The management of ocean resources in the Pacific area allows Thierry Paulais to question the limits of the extend of the material common good. He bases his point on the analysis of the common pool resources.

To celebrate its 75th anniversary, the AFD organized a conference on “Commons and Development dynamics” (Paris, December 2016, 1-2)

Download here the multimedia synthesis of this event 

The common pool resources studied by Elinor Ostrom (Governing the commons, 1990) have two fundamental characteristics. Firstly, they are managed by small communities and are located in a single country. Secondly: a common pool is defined by the existence of limits which make it possible to clearly define the frontiers of the common resource in question (a lake or an aquifer, for example). These two observations suggest that a common pool a priori has relatively small dimensions. The possibility of more extensive common pools has been addressed very little by Ostrom, or in cryptic fashion: “When a common-pool resource is closely connected to a larger social-ecological system, governance activities are organized in multiple nested layers” (Beyond Markets and States, 2010). It is likely that the broadening of the notion of the Common to immaterial goods (culture, heritage, free software, etc.) subsequently overshadowed the subject, giving everyone reason to believe that the concept had a global relevance… But up to what level can the concept of a physical Common be extended? This post seeks to shed light on this question by comparing, using a few examples taken in the Pacific, the issues raised at local level then at ocean level.

 

 

At local level

In terms of fisheries resources, in the Pacific, there is at least one example of sustainable management: Alaskan wild salmon, fished in US territorial waters by US-flagged boats, is a renewable resource and benefits from “Sustainable Fishing” certifications from several control bodies. The certifications today concern several associations, each comprising hundreds of fishing boats, as well as onshore processing companies. We may consider that it is both an environmental and a commercial common: the resource is preserved by the restricted access, rules on fishing techniques, self-monitoring by users and  the Sustainable Fishing label is an effective selling point.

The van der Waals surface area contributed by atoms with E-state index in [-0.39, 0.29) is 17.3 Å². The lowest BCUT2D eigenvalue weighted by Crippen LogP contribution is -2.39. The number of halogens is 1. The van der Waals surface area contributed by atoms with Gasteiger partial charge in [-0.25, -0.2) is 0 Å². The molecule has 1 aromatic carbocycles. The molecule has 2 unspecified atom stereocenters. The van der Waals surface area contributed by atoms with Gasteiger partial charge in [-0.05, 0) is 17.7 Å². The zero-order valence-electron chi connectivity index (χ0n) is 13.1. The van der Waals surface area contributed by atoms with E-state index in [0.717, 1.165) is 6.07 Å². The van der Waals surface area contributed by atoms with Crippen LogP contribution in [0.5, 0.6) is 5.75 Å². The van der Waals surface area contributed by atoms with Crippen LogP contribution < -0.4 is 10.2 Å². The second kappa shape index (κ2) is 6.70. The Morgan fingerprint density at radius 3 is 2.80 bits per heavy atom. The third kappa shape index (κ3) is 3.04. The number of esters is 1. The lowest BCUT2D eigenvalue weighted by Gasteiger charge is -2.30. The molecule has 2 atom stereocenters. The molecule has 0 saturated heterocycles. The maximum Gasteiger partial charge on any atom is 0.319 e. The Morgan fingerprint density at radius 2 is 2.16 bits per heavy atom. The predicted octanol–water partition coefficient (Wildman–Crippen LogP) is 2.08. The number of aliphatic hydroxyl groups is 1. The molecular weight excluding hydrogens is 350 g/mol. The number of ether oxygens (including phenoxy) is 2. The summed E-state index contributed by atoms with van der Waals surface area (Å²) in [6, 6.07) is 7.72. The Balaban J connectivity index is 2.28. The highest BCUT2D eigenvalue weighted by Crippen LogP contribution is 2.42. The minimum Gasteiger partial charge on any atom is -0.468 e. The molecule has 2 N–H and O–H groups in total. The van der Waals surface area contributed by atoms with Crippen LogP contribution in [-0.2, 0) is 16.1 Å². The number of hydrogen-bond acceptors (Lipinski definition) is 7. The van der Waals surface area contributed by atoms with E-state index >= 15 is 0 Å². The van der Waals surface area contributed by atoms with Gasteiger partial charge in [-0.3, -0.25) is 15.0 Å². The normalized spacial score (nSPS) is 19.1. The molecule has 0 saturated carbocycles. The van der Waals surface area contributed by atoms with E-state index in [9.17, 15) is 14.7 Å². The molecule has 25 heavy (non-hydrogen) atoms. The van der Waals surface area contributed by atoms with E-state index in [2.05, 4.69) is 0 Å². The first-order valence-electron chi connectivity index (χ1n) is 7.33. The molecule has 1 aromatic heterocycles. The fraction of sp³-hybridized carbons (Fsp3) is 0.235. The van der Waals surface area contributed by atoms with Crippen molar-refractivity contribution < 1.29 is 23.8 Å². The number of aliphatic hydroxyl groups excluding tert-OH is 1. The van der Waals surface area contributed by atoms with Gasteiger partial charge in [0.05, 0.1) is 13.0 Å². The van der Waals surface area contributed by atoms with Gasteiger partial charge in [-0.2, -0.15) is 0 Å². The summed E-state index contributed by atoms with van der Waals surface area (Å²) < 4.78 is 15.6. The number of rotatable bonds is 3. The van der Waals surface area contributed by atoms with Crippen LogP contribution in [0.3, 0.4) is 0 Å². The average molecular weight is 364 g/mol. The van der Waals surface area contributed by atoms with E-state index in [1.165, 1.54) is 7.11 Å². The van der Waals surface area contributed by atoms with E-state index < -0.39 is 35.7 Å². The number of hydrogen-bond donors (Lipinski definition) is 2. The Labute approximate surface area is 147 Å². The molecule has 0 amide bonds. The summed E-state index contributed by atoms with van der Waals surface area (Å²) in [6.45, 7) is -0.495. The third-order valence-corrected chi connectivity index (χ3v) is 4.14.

On a smaller scale, elsewhere in the Pacific there are traditional fallow fishing systems which are related to the commons (such as the Rahui in the Polynesian cultural area). An extension and modernization of this principle could be considered at the level of the islands. The conservation of lagoons, which most of the Pacific islands have, could, for example, benefit from this. Many of these lagoons are today subject to strong anthropogenic pressure and are fragilized. This is often the case of lagoons used for pearl farming. The farms produce a lot of waste, which builds up on the seabed. An excessive density of farming depletes the nutrient capacities of waters or causes algae blooms, which leads to a decline in all the farms on an island. In other cases, it is poorly controlled tourism development that causes a process of diffuse urbanization, in which neither solid waste management nor liquid sanitation are given attention. Freshwater aquifers are overexploited and become polluted or brackish. The well-defined nature of a lagoon and its environmental vulnerability make it a potential common, but a complex common: it concerns economic actors with different or even opposing interests: fishermen, farmers, pearl farms, diving clubs, tourism service providers, accommodation establishments, etc. These actors paradoxically often disregard the environmental situation of the lagoon, whereas the sustainability of their activity is dependent on it. The concept of the common can therefore be a powerful tool to raise awareness among all stakeholders. To achieve this, in places where it is not precluded by local law, it could even be possible to given lagoons a legal personality, as the New Zealanders have done with the Whanganui River.